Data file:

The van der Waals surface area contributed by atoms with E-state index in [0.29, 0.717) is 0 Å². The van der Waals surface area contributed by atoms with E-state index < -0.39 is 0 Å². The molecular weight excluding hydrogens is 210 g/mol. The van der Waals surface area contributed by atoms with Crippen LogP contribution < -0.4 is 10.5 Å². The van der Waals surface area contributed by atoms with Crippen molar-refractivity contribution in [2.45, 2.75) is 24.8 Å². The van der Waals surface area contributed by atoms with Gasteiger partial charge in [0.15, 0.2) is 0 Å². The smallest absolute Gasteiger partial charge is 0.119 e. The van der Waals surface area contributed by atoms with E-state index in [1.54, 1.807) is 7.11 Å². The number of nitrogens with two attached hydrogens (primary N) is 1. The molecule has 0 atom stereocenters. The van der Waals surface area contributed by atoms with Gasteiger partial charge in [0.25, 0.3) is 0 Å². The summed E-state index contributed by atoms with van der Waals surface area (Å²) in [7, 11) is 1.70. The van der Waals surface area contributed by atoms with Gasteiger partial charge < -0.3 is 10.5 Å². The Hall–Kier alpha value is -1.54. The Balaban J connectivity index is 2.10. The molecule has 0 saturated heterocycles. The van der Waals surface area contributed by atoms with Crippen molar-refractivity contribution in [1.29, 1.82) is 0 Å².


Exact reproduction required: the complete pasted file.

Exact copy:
The van der Waals surface area contributed by atoms with E-state index in [0.29, 0.717) is 0 Å². The van der Waals surface area contributed by atoms with E-state index < -0.39 is 0 Å². The molecular weight excluding hydrogens is 210 g/mol. The van der Waals surface area contributed by atoms with Crippen LogP contribution < -0.4 is 10.5 Å². The van der Waals surface area contributed by atoms with Crippen molar-refractivity contribution in [2.45, 2.75) is 24.8 Å². The van der Waals surface area contributed by atoms with Gasteiger partial charge in [0.15, 0.2) is 0 Å². The smallest absolute Gasteiger partial charge is 0.119 e. The van der Waals surface area contributed by atoms with E-state index in [1.54, 1.807) is 7.11 Å². The number of nitrogens with two attached hydrogens (primary N) is 1. The molecule has 0 atom stereocenters. The van der Waals surface area contributed by atoms with Gasteiger partial charge in [0.25, 0.3) is 0 Å². The summed E-state index contributed by atoms with van der Waals surface area (Å²) in [7, 11) is 1.70. The van der Waals surface area contributed by atoms with Gasteiger partial charge < -0.3 is 10.5 Å². The Hall–Kier alpha value is -1.54. The Balaban J connectivity index is 2.10. The molecule has 0 saturated heterocycles. The van der Waals surface area contributed by atoms with Crippen molar-refractivity contribution in [1.29, 1.82) is 0 Å².